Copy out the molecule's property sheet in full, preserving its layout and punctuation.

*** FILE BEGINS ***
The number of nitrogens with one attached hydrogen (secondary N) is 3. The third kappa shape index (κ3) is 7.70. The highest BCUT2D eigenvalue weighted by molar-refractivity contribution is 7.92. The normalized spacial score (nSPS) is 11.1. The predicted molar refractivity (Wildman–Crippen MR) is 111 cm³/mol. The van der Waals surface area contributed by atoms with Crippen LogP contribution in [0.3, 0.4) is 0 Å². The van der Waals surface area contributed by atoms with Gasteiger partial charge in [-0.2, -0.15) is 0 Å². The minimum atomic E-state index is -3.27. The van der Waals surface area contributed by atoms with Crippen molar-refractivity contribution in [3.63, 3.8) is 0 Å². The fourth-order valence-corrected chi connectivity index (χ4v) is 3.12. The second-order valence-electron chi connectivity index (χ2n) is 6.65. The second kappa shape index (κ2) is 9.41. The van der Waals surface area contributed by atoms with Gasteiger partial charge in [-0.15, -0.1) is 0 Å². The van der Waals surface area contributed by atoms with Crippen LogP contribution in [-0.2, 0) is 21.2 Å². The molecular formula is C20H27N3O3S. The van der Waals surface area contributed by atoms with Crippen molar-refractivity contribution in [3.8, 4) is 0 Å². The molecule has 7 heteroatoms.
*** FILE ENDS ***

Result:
The number of nitrogens with one attached hydrogen (secondary N) is 3. The third kappa shape index (κ3) is 7.70. The highest BCUT2D eigenvalue weighted by molar-refractivity contribution is 7.92. The normalized spacial score (nSPS) is 11.1. The predicted molar refractivity (Wildman–Crippen MR) is 111 cm³/mol. The van der Waals surface area contributed by atoms with Crippen LogP contribution in [0.3, 0.4) is 0 Å². The van der Waals surface area contributed by atoms with Gasteiger partial charge in [-0.2, -0.15) is 0 Å². The minimum atomic E-state index is -3.27. The van der Waals surface area contributed by atoms with Crippen molar-refractivity contribution in [3.63, 3.8) is 0 Å². The fourth-order valence-corrected chi connectivity index (χ4v) is 3.12. The second-order valence-electron chi connectivity index (χ2n) is 6.65. The second kappa shape index (κ2) is 9.41. The van der Waals surface area contributed by atoms with Gasteiger partial charge in [-0.15, -0.1) is 0 Å². The van der Waals surface area contributed by atoms with Crippen LogP contribution in [-0.2, 0) is 21.2 Å². The molecular formula is C20H27N3O3S. The van der Waals surface area contributed by atoms with Crippen molar-refractivity contribution in [3.8, 4) is 0 Å². The molecule has 7 heteroatoms.